The EU cuts back on energy inefficient properties with new directive
The EU cuts back on energy inefficient properties with new directive
  Sustainability  |  Laws

The EU cuts back on energy inefficient properties with new directive

RE+D magazine

The European Commission has yesterday announced the Proposal for a Directive of the European Parliament and of the Council on the energy performance of buildings.

According to the Energy Performance of Buildings Directive (EPBD) its revision is part of the 2021 Commission Work Programme “Fit for 55” package and sets the vision for achieving a zero-emission building stock by 2050. As already indicated in the Climate Action Plan2, it is a key legislative instrument to deliver on the 2030 and 2050 decarbonisation objectives. 

It follows up on key components of the three focus areas3 of the Renovation Wave Strategy4, including the intention to propose mandatory minimum energy performance standards, following an impact assessment looking at their scope, timeline, phasing in and accompanying support policies.

Directive’s Article 7 brings together all provisions on new buildings as follows:

(a) It specifies that as of 2030, new buildings must be zero-emission buildings; new public buildings must be zero-emission as of 2027. The specific requirements for zero-emission buildings are laid down in Annex III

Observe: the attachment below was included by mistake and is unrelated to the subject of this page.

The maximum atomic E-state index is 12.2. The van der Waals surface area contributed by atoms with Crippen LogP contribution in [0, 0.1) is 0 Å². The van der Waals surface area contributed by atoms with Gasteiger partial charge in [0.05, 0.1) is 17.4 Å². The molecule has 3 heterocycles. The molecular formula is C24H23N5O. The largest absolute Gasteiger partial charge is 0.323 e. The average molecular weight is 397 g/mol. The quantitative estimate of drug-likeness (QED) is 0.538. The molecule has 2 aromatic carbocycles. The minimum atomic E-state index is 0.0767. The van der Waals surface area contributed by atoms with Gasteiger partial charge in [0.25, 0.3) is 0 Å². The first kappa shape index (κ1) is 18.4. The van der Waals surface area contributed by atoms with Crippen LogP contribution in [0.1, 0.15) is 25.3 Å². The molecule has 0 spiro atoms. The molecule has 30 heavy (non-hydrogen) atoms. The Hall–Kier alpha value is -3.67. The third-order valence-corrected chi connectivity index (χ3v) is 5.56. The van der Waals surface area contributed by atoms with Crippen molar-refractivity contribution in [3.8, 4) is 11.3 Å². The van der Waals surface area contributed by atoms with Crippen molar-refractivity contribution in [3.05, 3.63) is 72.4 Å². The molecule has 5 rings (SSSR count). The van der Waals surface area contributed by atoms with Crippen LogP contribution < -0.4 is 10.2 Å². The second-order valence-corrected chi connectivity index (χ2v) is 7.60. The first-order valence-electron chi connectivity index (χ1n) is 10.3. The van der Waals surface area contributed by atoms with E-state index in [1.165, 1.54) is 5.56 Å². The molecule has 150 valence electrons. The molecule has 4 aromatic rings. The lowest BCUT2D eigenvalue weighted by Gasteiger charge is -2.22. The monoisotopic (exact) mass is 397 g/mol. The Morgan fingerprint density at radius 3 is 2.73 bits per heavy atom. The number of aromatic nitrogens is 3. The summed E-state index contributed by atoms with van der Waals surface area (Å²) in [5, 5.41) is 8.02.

(b) The life-cycle Global Warming Potential (GWP) of new buildings will have to be calculated as of 2030 in accordance with the Level(s) framework, thus informing on the whole-life cycle emissions of new construction. Whole-life cycle emissions are particularly relevant for large buildings, which is why the obligation to calculate them already applies to large buildings (with a useful floor area larger than 2000 square meters) as of 2027.

(c) Member States shall address for new buildings important dimensions going beyond energy performance, namely healthy indoor climate conditions, adaptation to climate change, fire safety, risks related to intense seismic activity and accessibility for persons with disabilities. They shall also address carbon removals associated to carbon storage in or on buildings.

National Buildings plans

National building renovation plans (previously named long-term renovation strategies) is made more operational. The monitoring framework is strengthened by introducing an assessment of the draft national building renovation plans by the Commission and the issuing of recommendations as part of the NECP process. 

To facilitate the presentation of the information and its assessment by the Commission and improve comparability of national plans, a common template with mandatory and voluntary elements is provided in Annex II. Mandatory elements to EN 13 EN report upon encompass district and neighbourhood approaches, including the role of renewable energy communities and citizen energy communities. 

The building renovation plans shall be submitted as part of the NECPs and their updates; exceptionally, the first draft plan is to be submitted by 30 June 2024 to take into account the time for adoption and entry into force of the revised EPBD. 

Progress in achieving the national targets and the contribution of the building renovation plans to national and Union targets will be reported as part of the biennial reporting under the Governance Regulation.

You may find out more here.